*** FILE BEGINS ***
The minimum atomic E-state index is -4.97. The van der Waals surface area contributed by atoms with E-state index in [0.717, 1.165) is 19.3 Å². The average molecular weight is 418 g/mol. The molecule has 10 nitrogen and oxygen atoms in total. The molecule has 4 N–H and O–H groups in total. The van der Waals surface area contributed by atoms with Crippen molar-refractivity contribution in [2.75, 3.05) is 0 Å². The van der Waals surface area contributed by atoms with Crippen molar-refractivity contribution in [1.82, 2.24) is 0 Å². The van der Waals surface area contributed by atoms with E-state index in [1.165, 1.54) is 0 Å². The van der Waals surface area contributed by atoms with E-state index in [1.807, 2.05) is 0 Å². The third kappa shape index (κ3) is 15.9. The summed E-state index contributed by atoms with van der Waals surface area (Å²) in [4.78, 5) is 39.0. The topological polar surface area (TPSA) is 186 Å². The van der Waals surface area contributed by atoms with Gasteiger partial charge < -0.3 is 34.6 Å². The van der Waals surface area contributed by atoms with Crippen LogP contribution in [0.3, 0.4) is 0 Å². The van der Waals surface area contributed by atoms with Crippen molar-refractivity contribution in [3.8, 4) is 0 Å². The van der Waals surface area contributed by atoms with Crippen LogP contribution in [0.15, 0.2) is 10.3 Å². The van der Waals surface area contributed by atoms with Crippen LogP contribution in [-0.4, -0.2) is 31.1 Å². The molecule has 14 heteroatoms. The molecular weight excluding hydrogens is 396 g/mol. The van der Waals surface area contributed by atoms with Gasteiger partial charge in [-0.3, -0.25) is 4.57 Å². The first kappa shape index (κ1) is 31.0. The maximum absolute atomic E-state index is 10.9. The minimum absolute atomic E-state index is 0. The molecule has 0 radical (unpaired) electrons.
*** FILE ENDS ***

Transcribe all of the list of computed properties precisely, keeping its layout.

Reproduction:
The minimum atomic E-state index is -4.97. The van der Waals surface area contributed by atoms with E-state index in [0.717, 1.165) is 19.3 Å². The average molecular weight is 418 g/mol. The molecule has 10 nitrogen and oxygen atoms in total. The molecule has 4 N–H and O–H groups in total. The van der Waals surface area contributed by atoms with Crippen molar-refractivity contribution in [2.75, 3.05) is 0 Å². The van der Waals surface area contributed by atoms with Crippen molar-refractivity contribution in [1.82, 2.24) is 0 Å². The van der Waals surface area contributed by atoms with E-state index in [1.165, 1.54) is 0 Å². The van der Waals surface area contributed by atoms with E-state index in [1.807, 2.05) is 0 Å². The third kappa shape index (κ3) is 15.9. The summed E-state index contributed by atoms with van der Waals surface area (Å²) in [4.78, 5) is 39.0. The topological polar surface area (TPSA) is 186 Å². The van der Waals surface area contributed by atoms with Gasteiger partial charge < -0.3 is 34.6 Å². The van der Waals surface area contributed by atoms with Crippen LogP contribution in [0.3, 0.4) is 0 Å². The van der Waals surface area contributed by atoms with Crippen molar-refractivity contribution in [3.8, 4) is 0 Å². The van der Waals surface area contributed by atoms with Crippen LogP contribution in [0.15, 0.2) is 10.3 Å². The van der Waals surface area contributed by atoms with Crippen LogP contribution in [-0.4, -0.2) is 31.1 Å². The molecule has 14 heteroatoms. The molecular weight excluding hydrogens is 396 g/mol. The van der Waals surface area contributed by atoms with Gasteiger partial charge in [-0.3, -0.25) is 4.57 Å². The first kappa shape index (κ1) is 31.0. The maximum absolute atomic E-state index is 10.9. The minimum absolute atomic E-state index is 0. The molecule has 0 radical (unpaired) electrons.